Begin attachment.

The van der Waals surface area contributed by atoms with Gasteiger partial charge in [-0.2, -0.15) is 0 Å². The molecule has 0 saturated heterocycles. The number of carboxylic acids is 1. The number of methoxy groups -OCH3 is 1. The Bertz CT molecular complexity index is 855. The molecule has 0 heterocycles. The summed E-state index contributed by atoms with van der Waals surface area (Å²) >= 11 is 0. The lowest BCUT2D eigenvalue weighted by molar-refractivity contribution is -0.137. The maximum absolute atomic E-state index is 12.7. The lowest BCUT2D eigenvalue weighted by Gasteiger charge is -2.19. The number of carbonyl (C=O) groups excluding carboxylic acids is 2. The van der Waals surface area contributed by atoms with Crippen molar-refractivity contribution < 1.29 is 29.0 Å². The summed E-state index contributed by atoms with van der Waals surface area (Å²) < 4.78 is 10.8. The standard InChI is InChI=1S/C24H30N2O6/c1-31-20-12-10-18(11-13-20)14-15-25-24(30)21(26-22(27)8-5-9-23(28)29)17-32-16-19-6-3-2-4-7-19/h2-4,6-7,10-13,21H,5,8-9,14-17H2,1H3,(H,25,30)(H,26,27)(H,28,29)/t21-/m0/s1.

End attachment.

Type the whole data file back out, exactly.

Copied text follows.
The van der Waals surface area contributed by atoms with Gasteiger partial charge in [-0.2, -0.15) is 0 Å². The molecule has 0 saturated heterocycles. The number of carboxylic acids is 1. The number of methoxy groups -OCH3 is 1. The Bertz CT molecular complexity index is 855. The molecule has 0 heterocycles. The summed E-state index contributed by atoms with van der Waals surface area (Å²) >= 11 is 0. The lowest BCUT2D eigenvalue weighted by molar-refractivity contribution is -0.137. The maximum absolute atomic E-state index is 12.7. The lowest BCUT2D eigenvalue weighted by Gasteiger charge is -2.19. The number of carbonyl (C=O) groups excluding carboxylic acids is 2. The van der Waals surface area contributed by atoms with Crippen molar-refractivity contribution < 1.29 is 29.0 Å². The summed E-state index contributed by atoms with van der Waals surface area (Å²) < 4.78 is 10.8. The standard InChI is InChI=1S/C24H30N2O6/c1-31-20-12-10-18(11-13-20)14-15-25-24(30)21(26-22(27)8-5-9-23(28)29)17-32-16-19-6-3-2-4-7-19/h2-4,6-7,10-13,21H,5,8-9,14-17H2,1H3,(H,25,30)(H,26,27)(H,28,29)/t21-/m0/s1.